BR: From the beginning of civilization until the Industrial Revolution, a man could, as a rule, produce by hard work little more than was required for the subsistence of himself and his family, although his wife worked at least as hard as he did, and his children added their labor as soon as they were old enough to do so. The small surplus above bare necessaries was not left to those who produced it, but was appropriated by warriors and priests. In times of famine there was no surplus; the warriors and priests, however, still secured as much as at other times, with the result that many of the workers died of hunger.
VG: What if the objective isn't to level out the game between winners and losers, but to make life as good as possible for the losers? If we accept that most people will be losers at some point in their lives, how do we design a good life for losers, for the mediocre, the untalented, the unlucky – for every single human being, no matter how "undeserving" they may appear to some means-testing meritocratic aid bureaucracy. This is "decentralisation" certainly, but not in the usual sense that people use the word.
BR: A system which lasted so long and ended so recently has naturally left a profound impress upon men's thoughts and opinions. Much that we take for granted about the desirability of work is derived from this system, and, being pre-industrial, is not adapted to the modern world. Modern technique has made it possible for leisure, within limits, to be not the prerogative of small privileged classes, but a right evenly distributed throughout the community. The morality of work is the morality of slaves, and the modern world has no need of slavery.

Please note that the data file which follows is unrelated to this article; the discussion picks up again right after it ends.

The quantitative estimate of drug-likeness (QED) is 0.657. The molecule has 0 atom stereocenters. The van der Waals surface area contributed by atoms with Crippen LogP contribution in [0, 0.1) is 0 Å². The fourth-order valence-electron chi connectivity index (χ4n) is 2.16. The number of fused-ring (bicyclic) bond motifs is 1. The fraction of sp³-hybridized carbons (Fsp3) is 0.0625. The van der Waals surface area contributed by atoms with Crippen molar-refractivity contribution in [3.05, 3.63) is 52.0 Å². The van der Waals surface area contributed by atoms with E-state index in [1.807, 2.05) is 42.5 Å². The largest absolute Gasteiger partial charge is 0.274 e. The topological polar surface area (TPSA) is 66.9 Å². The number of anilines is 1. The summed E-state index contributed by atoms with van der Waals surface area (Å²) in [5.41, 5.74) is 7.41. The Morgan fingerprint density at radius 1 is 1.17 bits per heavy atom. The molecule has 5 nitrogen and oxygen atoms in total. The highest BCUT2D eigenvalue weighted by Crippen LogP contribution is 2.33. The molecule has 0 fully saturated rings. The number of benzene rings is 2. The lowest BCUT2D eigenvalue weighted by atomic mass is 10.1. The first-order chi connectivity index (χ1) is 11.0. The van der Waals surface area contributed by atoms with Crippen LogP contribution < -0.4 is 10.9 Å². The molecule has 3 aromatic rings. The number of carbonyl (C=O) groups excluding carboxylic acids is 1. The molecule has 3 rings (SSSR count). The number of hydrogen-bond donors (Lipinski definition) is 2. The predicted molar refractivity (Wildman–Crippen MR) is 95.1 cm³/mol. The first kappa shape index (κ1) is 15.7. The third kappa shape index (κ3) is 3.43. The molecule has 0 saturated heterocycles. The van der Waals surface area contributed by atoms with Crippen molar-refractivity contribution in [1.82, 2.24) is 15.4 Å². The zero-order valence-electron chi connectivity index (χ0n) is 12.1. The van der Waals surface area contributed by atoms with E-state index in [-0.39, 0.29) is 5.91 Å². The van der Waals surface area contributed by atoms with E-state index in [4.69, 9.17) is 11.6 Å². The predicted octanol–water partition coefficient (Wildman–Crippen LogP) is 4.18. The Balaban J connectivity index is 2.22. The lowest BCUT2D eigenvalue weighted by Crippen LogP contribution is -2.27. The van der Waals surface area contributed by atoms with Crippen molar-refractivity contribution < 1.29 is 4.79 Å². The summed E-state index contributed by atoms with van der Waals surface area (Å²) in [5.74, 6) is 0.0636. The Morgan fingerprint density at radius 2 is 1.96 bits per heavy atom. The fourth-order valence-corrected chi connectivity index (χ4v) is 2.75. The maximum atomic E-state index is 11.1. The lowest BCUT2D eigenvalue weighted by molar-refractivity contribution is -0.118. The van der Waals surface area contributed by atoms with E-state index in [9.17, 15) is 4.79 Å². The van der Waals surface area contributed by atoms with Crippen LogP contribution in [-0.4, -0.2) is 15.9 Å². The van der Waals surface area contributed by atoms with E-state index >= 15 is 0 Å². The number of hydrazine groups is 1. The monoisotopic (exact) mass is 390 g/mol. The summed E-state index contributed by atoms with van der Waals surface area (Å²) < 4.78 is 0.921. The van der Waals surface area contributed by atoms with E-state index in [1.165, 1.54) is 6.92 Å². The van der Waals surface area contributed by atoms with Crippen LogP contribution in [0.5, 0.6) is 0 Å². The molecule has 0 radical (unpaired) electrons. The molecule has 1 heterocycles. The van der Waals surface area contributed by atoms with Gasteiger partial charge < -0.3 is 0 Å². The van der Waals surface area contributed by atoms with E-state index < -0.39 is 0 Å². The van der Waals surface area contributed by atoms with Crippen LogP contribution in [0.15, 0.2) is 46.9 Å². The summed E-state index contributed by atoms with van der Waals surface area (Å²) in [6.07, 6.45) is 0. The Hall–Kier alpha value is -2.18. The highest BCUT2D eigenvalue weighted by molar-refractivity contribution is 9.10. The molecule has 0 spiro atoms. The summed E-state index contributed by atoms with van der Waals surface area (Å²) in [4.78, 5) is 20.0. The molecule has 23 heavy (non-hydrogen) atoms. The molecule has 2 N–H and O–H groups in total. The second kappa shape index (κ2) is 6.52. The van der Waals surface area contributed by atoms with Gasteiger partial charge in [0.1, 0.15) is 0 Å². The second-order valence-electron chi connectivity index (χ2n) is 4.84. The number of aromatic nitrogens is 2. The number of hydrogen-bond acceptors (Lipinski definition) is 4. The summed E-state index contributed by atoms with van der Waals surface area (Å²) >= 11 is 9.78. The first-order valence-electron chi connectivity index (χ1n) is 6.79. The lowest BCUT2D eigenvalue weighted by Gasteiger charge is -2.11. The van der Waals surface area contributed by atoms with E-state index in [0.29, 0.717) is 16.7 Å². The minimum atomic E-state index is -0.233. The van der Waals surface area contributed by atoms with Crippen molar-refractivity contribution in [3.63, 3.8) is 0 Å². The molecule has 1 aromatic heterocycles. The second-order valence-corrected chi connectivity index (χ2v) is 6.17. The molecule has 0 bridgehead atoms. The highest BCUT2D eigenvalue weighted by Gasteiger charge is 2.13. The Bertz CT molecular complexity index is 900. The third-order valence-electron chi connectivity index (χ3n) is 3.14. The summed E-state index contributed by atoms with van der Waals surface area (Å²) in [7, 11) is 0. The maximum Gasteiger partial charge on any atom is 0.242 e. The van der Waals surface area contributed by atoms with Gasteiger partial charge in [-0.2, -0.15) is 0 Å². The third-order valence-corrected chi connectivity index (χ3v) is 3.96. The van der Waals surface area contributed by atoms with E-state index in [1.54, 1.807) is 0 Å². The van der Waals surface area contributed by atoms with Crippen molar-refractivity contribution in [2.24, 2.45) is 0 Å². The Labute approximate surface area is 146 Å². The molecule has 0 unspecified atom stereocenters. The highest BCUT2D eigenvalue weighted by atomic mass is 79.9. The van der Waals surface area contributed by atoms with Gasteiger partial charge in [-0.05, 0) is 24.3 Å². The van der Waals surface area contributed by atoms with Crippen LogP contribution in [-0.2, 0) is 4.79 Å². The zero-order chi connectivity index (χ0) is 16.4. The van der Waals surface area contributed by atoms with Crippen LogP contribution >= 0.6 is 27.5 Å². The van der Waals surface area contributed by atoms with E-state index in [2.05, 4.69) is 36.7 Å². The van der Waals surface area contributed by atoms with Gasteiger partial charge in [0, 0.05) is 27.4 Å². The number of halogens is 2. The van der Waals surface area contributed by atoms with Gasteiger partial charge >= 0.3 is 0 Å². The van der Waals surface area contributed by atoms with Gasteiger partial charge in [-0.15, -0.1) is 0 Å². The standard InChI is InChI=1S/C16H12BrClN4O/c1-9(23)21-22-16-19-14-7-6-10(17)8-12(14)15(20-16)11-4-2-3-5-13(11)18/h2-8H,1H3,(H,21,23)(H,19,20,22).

VG: Refugees, homeless people, disaster victims, migrants, all these people often face the same basic challenges: staying warm, staying cool, avoiding hunger, thirst, illness and injury. For those of us left scrambling in the dirt – that's a billion people today in the slums, and another two billion barely making a living on tiny little mud hut farms all over the world. For those people to make a decent life, that has been my goal.
I don't know how to fix inequality. But I do think we can – with safe, available, even cheap technology – stamp out nearly all of the suffering that poverty causes. As Gandhi said: "Poverty is the worst form of violence."
BR: Of course the holders of power conceal this fact from themselves by managing to believe that their interests are identical with the larger interests of humanity. Sometimes this is true; Athenian slave-owners, for instance, employed part of their leisure in making a permanent contribution to civilization which would have been impossible under a just economic system. Leisure is essential to civilization, and in former times leisure for the few was only rendered possible by the labors of the many. But their labors were valuable, not because work is good, but because leisure is good. And with modern technique it would be possible to distribute leisure justly without injury to civilization.